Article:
The Dying Gaul is a marble sculpture from a Roman group of works known as The "Lesser Attalid Dedication", attributed to the School of Pergamene Baroque. Each sculpture follows a style of early antiquity, famed in the Hellenistic era, where sculptors developed an empathetic genre of 'victim art', the style focusing on suppleness in pose, flowing drapery and hyper-realistic explicit poses.
Each of the sculptures in the group resembles various throes of death. The "Dying Gaul" for example gathers himself in his final moments, whilst his pierced side oozes sculpted blood. The other sculptures of the group, including an Amazon and Giant lie dead and prone, agony still quiverying in their marble flesh. The bodies were presented scattered across the floor as if on the field of battle. They radiate an extraordinary loveliness in suffering, demanding their enemies' pity and admiration.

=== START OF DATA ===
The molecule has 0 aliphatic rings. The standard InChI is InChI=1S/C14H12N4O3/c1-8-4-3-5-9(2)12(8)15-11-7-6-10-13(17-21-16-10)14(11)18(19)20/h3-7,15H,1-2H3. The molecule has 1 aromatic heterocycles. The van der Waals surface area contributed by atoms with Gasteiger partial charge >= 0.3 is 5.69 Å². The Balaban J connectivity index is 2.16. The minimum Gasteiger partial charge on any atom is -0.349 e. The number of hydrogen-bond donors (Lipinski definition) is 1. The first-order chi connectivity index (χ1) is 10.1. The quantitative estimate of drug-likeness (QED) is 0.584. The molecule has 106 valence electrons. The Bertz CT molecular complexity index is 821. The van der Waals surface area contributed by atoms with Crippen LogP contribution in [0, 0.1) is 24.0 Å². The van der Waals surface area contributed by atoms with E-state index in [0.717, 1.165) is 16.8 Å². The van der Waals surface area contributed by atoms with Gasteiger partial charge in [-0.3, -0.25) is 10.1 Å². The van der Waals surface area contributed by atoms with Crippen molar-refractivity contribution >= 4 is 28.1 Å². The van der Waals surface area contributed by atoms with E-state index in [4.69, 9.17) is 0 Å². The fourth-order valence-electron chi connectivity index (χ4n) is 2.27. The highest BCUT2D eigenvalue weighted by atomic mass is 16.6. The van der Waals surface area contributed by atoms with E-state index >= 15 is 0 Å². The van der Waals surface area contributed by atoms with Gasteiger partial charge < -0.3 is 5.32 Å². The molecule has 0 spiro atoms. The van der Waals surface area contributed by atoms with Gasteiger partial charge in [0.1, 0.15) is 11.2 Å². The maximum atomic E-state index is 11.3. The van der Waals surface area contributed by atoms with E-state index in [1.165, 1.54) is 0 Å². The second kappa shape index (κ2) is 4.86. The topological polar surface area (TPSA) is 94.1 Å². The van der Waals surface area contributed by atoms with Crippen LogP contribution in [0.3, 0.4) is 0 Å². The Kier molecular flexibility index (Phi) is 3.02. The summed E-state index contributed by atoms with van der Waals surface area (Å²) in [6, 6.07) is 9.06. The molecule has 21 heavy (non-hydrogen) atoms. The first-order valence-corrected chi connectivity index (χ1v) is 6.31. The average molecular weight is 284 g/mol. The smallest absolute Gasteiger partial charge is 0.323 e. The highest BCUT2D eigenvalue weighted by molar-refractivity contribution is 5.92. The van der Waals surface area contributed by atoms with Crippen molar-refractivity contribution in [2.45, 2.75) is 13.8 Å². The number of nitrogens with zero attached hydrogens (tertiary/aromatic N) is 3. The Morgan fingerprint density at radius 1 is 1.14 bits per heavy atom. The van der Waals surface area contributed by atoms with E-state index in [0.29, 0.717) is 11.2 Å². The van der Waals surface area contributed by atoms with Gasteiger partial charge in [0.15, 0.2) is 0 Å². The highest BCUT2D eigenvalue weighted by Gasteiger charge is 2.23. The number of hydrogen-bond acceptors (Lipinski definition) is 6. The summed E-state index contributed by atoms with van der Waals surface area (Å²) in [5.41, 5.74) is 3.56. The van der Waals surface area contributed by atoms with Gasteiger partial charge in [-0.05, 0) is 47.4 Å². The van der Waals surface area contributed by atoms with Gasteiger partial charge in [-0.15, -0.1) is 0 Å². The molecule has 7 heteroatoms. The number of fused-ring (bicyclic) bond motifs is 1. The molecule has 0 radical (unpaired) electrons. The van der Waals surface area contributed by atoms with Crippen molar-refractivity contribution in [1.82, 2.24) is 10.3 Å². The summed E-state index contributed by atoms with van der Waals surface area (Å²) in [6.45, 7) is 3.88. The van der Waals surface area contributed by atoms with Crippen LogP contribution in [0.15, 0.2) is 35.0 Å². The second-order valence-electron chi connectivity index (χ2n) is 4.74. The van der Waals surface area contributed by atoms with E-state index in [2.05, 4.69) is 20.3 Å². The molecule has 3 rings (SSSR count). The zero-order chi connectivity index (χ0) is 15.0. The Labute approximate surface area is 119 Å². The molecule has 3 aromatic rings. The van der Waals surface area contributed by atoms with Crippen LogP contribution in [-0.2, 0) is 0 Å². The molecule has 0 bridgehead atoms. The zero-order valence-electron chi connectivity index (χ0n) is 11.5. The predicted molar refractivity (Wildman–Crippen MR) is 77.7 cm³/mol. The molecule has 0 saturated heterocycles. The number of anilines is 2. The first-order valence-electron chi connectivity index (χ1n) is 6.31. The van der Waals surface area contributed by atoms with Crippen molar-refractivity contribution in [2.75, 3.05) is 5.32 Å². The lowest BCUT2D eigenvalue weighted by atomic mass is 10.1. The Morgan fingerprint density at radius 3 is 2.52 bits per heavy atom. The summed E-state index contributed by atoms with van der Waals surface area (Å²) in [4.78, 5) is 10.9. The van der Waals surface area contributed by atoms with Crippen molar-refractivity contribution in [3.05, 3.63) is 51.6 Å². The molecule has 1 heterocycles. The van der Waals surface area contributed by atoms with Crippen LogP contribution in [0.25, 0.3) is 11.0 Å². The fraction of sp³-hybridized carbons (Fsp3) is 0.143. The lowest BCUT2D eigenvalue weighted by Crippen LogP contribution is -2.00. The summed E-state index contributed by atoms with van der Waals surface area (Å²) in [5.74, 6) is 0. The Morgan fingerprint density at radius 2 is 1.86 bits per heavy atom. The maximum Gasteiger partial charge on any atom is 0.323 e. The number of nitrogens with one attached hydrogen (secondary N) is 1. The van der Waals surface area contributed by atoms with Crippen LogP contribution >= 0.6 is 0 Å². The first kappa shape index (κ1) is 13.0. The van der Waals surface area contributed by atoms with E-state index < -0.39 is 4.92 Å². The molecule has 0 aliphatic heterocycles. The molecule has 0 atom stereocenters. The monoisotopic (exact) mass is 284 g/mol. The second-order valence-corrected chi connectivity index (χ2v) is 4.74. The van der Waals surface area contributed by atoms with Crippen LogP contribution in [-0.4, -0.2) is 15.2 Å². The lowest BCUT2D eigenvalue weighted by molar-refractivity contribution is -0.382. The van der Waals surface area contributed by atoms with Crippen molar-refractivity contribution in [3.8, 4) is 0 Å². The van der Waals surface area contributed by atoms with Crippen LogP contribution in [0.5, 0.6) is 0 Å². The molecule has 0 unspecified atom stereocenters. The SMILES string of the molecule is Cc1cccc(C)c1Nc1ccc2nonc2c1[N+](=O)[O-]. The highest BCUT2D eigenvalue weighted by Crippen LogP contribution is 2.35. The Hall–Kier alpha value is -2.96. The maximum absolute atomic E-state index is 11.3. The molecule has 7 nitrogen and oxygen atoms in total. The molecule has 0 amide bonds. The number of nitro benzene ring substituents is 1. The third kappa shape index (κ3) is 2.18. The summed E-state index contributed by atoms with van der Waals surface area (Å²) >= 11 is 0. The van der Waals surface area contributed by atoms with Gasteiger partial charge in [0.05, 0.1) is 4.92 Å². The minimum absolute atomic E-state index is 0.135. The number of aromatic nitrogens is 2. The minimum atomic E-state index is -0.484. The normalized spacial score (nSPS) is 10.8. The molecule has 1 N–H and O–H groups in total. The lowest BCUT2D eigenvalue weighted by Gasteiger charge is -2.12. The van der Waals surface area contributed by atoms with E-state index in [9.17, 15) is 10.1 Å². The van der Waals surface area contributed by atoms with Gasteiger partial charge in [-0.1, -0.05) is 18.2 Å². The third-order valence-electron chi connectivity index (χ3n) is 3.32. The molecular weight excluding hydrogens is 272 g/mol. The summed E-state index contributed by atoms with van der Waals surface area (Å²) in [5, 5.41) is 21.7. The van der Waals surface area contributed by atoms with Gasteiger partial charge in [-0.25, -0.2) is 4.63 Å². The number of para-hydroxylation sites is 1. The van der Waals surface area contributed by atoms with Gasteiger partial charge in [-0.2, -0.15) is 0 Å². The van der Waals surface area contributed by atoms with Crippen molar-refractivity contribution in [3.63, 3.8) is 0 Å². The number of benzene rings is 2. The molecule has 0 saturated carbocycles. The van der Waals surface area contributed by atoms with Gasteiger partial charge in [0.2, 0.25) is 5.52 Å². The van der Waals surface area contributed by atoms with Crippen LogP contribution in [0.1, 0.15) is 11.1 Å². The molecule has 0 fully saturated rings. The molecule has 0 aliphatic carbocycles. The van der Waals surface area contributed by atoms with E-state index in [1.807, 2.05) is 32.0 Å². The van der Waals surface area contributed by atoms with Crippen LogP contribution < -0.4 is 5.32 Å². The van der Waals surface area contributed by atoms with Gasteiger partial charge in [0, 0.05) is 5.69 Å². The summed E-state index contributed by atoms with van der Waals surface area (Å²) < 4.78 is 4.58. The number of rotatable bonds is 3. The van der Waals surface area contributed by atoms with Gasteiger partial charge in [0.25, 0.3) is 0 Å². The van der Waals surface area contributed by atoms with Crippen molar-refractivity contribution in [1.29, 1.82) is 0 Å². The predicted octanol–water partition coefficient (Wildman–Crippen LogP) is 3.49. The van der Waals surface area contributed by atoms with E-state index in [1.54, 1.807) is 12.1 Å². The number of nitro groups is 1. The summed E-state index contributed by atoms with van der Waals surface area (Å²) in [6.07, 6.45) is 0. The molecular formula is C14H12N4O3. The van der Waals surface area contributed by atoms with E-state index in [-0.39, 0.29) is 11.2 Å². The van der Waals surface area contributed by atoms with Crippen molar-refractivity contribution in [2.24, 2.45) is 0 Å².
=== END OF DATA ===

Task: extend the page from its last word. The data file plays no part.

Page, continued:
The original sculptures from the dedication are now destroyed, so only Roman copies of the bronze originals that once adorned Athens survive. The group was made to commemorate victory over the Gauls, installed on the Acropolis around 200 BC by Attalus I, King of Pergamon. The group originally consisted of around 20 statues, though no copies of the victors (Pergemenes, Greeks, Dionysus) have survived.
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